GENEVA – An analysis of post-COVID-19 employment prospects projects global unemployment will reach 205 million in 2022, greatly surpassing the pre-crisis level of 187 million in 2019. The International Labor Organization has launched its new edition of the “World Employment and Social Outlook: Trends 2021.”
Authors of the report say the COVID-19 pandemic is not just a health crisis. It also is an employment and human crisis that will have long-lasting ramifications for economies around the world. They say the social and economic impact of the pandemic is far from over and will continue to be felt until at least 2023.
ILO Director-General Guy Ryder says the employment situation in low-income countries is expected to be worse than in high-income countries. He says wealthier countries that have better access to vaccines and strong fiscal support are expected to recover faster from the crisis.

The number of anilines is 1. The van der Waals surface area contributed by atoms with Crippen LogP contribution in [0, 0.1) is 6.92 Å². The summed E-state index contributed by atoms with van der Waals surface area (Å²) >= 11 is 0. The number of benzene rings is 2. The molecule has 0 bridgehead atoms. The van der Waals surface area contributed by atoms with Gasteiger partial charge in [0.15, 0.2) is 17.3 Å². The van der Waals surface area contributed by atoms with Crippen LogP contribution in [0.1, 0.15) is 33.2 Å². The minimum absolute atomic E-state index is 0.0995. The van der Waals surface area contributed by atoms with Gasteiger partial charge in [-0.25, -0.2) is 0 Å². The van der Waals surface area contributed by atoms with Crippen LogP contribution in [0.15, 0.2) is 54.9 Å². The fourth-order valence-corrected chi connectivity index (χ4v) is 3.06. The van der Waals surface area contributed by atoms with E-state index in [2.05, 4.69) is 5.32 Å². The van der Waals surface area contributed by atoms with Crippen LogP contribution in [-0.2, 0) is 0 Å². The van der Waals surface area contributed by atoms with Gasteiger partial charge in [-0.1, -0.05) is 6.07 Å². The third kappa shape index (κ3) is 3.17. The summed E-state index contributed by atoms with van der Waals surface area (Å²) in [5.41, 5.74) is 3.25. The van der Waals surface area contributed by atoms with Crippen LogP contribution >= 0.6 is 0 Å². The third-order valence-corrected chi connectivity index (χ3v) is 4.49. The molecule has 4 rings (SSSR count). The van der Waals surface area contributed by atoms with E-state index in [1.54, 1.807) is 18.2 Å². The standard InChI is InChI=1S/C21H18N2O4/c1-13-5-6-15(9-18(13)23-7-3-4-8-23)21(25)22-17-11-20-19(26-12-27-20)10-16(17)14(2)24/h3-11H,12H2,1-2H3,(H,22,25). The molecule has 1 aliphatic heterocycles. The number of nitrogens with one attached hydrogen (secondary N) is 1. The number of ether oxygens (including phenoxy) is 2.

“For many millions of people, the working hour losses combined with the lack or absence of social protection have simply meant an increase in poverty… An estimated 31 million working people are now classified as extremely poor, living on less than the international poverty line of $1.90 per day,” he said.
He says five years of progress in reducing working poverty have been wiped out by the coronavirus pandemic.
The report finds the worst affected regions in the first half of 2021 have been Latin America and the Caribbean, and Europe and Central Asia. It says global employment is expected to get better in the second half of this year provided the pandemic does not worsen.
Among the biggest losers are women. Ryder warns the crisis threatens to undermine and even reverse progress on gender equality.
“Women have been more likely than men to lose work and, at the same time, saw their unpaid hours of work, care work in particular, increase. And, so without specific action, this will bring back outmoded gender divisions and roles,” he said.
The ILO says many young people also have been badly affected by the pandemic. Globally, it notes youth employment fell 8.7% in 2020, compared with 3.7% for adults. It says that disruption in their ability to get work experience could have a long-lasting effect on both wages and employment prospects.
Authors of the report warn without a recovery strategy that specifically targets those groups hardest hit by the pandemic, the inequities that exist in the world will continue to worsen.